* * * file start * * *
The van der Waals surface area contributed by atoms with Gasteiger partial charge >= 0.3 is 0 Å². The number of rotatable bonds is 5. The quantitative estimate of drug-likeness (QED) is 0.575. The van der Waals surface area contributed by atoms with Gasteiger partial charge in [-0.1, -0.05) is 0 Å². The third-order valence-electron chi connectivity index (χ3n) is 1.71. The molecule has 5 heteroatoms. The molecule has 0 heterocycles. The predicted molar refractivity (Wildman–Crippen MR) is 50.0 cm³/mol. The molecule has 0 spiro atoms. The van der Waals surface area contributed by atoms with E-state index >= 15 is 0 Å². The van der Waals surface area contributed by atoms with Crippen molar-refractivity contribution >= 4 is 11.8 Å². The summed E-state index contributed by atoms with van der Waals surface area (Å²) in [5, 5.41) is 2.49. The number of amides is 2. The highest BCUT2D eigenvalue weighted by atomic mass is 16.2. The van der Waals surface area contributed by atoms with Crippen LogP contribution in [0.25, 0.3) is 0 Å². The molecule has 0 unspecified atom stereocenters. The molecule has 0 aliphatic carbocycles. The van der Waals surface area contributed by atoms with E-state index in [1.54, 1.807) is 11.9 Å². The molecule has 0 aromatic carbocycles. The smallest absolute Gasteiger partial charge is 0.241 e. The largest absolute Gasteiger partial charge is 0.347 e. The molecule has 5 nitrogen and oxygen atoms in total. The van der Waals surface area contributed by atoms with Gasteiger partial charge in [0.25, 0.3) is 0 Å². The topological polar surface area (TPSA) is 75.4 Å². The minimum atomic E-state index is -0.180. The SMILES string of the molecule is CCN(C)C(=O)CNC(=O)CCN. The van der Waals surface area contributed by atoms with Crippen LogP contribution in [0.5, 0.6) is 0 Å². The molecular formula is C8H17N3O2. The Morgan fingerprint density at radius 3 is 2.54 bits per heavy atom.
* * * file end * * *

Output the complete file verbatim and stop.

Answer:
The van der Waals surface area contributed by atoms with Gasteiger partial charge >= 0.3 is 0 Å². The number of rotatable bonds is 5. The quantitative estimate of drug-likeness (QED) is 0.575. The van der Waals surface area contributed by atoms with Gasteiger partial charge in [-0.1, -0.05) is 0 Å². The third-order valence-electron chi connectivity index (χ3n) is 1.71. The molecule has 5 heteroatoms. The molecule has 0 heterocycles. The predicted molar refractivity (Wildman–Crippen MR) is 50.0 cm³/mol. The molecule has 0 spiro atoms. The van der Waals surface area contributed by atoms with E-state index >= 15 is 0 Å². The van der Waals surface area contributed by atoms with Crippen molar-refractivity contribution >= 4 is 11.8 Å². The summed E-state index contributed by atoms with van der Waals surface area (Å²) in [5, 5.41) is 2.49. The number of amides is 2. The highest BCUT2D eigenvalue weighted by atomic mass is 16.2. The van der Waals surface area contributed by atoms with Crippen LogP contribution in [0.25, 0.3) is 0 Å². The molecule has 0 unspecified atom stereocenters. The molecule has 0 aliphatic carbocycles. The van der Waals surface area contributed by atoms with E-state index in [1.54, 1.807) is 11.9 Å². The molecule has 0 aromatic carbocycles. The smallest absolute Gasteiger partial charge is 0.241 e. The largest absolute Gasteiger partial charge is 0.347 e. The molecule has 5 nitrogen and oxygen atoms in total. The van der Waals surface area contributed by atoms with Gasteiger partial charge in [0.25, 0.3) is 0 Å². The topological polar surface area (TPSA) is 75.4 Å². The minimum atomic E-state index is -0.180. The SMILES string of the molecule is CCN(C)C(=O)CNC(=O)CCN. The van der Waals surface area contributed by atoms with Crippen LogP contribution in [0.5, 0.6) is 0 Å². The molecular formula is C8H17N3O2. The Morgan fingerprint density at radius 3 is 2.54 bits per heavy atom.